The Rise of Hyperpop


Described as a “genre for the genre-less”, and first named by a curated Spotify playlist back in 2019, hyperpop is probably something you’ve heard of over the past year. A microgenre of music, hyperpop seemed to come out of nowhere and risen to popularity all over social media, with its artists gaining large and ever growing fanbases. 

The genre is tough to put into boxes though, being described as sort of a hybrid of pop and EDM music, and taking influences from emo, techno, punk rock, and hip hop. Names you’ve probably heard of from the genre are 100 gecs, Grimes, A.G. Cook, Rico Nasty, and if you’re cool then maybe Rina Sawayama. The genre’s rise to fame wasn’t so much of a random rise but a subtle one that was always in the background of our generation’s heads. Made primarily for and by the “Internet generation” of Gen Z, hyperpop established an aesthetic reminiscent of 2000s Tumblr and a sort of glitch-core vibe that they had going on back then. 

With hyperpop, it’s less of a matter of being like “Howdy these songs are great! Everyone should listen!” and more of a “Hmm let me tell you what this is and how I enjoy and if you like, you like, and if you don’t, you don’t”, and I guess the whole genre of hyperpop kinda sticks to the latter idea since it really just is not for everyone. You could almost say that hyperpop is the country music of today, with some super huge avid fans and some big fat haters. The music captures that essence of adding a “-core” at the end of a word to establish something’s vibe, and the genre’s overall accessibility to younger creatives who want to make music  it is easy to connect with and join. The out-there-ness of the genre as a whole also allows for a lot of inclusivity and diversity in its artists as well as its fans, allowing for a lot of representation in communities like for people who are LGBTQ+.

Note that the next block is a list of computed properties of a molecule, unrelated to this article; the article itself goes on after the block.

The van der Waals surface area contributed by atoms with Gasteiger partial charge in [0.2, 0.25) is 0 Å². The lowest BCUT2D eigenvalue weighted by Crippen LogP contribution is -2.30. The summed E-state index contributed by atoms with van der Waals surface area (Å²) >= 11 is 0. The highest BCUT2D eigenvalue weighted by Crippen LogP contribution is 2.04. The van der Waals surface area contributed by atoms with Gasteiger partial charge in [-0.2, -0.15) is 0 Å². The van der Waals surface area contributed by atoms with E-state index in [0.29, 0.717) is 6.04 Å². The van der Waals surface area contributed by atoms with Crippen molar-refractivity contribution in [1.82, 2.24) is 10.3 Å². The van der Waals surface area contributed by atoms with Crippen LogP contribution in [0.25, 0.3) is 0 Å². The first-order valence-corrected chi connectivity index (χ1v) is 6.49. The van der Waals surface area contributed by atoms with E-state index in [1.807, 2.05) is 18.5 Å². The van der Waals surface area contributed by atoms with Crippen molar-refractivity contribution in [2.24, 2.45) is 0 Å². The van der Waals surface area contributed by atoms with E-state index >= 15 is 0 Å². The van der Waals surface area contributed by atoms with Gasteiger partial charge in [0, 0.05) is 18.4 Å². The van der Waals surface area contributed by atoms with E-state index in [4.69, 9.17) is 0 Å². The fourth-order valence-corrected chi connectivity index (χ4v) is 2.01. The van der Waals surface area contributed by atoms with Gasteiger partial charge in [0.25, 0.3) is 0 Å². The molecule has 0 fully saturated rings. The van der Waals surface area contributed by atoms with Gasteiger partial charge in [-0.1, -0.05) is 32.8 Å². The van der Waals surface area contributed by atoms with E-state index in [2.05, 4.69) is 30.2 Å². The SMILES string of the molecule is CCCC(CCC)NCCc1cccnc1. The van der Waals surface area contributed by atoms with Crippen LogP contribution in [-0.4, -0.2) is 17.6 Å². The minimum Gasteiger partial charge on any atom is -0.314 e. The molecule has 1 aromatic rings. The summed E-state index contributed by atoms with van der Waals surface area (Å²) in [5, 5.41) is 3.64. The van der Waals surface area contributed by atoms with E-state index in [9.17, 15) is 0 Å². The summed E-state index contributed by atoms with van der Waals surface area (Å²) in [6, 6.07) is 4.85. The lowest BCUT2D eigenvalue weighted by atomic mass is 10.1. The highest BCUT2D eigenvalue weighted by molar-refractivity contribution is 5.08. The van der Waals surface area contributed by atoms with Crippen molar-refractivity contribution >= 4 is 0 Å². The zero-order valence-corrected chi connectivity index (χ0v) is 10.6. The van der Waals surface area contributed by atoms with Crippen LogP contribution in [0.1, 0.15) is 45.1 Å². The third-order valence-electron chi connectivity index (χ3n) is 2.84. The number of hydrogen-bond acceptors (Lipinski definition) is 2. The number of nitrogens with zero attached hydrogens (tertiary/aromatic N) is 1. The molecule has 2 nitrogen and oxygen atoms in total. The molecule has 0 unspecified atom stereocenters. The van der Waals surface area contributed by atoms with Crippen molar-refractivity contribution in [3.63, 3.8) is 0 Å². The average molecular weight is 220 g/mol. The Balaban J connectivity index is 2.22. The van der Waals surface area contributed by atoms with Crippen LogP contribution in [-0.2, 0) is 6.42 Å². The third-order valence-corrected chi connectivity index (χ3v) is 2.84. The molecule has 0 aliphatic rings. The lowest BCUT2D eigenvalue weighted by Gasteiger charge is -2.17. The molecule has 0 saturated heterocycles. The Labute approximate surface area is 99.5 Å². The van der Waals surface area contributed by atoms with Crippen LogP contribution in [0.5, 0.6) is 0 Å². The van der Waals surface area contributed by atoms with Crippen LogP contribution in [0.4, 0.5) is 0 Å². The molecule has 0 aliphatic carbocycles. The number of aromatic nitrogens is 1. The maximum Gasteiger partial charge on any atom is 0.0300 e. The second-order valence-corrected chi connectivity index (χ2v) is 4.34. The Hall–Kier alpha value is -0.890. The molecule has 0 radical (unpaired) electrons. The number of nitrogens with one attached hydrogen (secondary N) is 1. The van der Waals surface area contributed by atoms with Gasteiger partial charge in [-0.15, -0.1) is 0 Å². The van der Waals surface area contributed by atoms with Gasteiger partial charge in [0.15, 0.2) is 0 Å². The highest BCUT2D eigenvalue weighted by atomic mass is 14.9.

Artists draw inspiration from things starting from 2000s styles and music to random samples of animals making noises to glitching computer screens. The randomness of their music might be just what makes it all the more popular for younger people growing up in this “age of technology”. Not to mention with our ever-shrinking attention spans supposedly due to the amount of time that we spend on social media with apps like Snapchat and TikTok, the genre really allows for people to feel hyper-stimulated, if you will. TikTok is especially a place where hyperpop artists go to find success, with songs like “stupid horse” by 100 gecs and “NEVER MET!” by CMTEN and glitch gum being some of the most recognizable songs from TikTok eras over the last year. Some notable quotes from hyperpop fans include the thought that the music “scratches their brain” in a spot that’s never been scratched before, fully stimulating pretty much every and all parts of their mind in a time where overstimulation kind of makes your whole brain feel like a dummy.

Overall, hyperpop is a genre of music that really doesn’t belong to any certain group of people, but is more of something made to ebb and #flow and just do its own thing until someone decides to put it into any specific box. The moment when you can accurately describe hyperpop will probably be the moment when the genre falls apart. So for now, let’s just let us all as a collective continue to ask ourselves as the pop-to-semi-hyperpop artist, Charli XCX once asked: “what is hyperpop?” and leave it at that.